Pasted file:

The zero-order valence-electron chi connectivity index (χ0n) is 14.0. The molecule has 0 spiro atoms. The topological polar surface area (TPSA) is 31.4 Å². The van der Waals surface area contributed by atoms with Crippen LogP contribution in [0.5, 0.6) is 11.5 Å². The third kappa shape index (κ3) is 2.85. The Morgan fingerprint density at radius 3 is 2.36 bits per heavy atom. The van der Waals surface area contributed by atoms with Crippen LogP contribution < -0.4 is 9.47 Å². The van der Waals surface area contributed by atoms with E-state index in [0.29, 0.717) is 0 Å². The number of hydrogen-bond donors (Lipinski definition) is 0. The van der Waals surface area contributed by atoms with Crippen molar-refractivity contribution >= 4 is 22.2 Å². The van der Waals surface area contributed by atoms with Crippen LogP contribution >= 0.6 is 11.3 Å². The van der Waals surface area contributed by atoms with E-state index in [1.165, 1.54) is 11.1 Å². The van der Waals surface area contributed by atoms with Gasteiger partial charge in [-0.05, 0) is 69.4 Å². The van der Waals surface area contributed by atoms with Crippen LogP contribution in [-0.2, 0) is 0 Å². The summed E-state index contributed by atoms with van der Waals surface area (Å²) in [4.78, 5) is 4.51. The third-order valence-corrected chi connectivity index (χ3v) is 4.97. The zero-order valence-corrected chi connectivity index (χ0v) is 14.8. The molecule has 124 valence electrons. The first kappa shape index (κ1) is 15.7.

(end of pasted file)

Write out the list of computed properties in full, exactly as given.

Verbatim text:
The zero-order valence-electron chi connectivity index (χ0n) is 14.0. The molecule has 0 spiro atoms. The topological polar surface area (TPSA) is 31.4 Å². The van der Waals surface area contributed by atoms with Crippen LogP contribution in [0.5, 0.6) is 11.5 Å². The third kappa shape index (κ3) is 2.85. The Morgan fingerprint density at radius 3 is 2.36 bits per heavy atom. The van der Waals surface area contributed by atoms with Crippen LogP contribution < -0.4 is 9.47 Å². The van der Waals surface area contributed by atoms with E-state index in [0.29, 0.717) is 0 Å². The number of hydrogen-bond donors (Lipinski definition) is 0. The van der Waals surface area contributed by atoms with Crippen molar-refractivity contribution >= 4 is 22.2 Å². The van der Waals surface area contributed by atoms with Crippen LogP contribution >= 0.6 is 11.3 Å². The van der Waals surface area contributed by atoms with E-state index in [1.165, 1.54) is 11.1 Å². The van der Waals surface area contributed by atoms with Gasteiger partial charge in [-0.05, 0) is 69.4 Å². The van der Waals surface area contributed by atoms with Crippen LogP contribution in [-0.2, 0) is 0 Å². The summed E-state index contributed by atoms with van der Waals surface area (Å²) in [4.78, 5) is 4.51. The third-order valence-corrected chi connectivity index (χ3v) is 4.97. The zero-order valence-corrected chi connectivity index (χ0v) is 14.8. The molecule has 124 valence electrons. The first kappa shape index (κ1) is 15.7.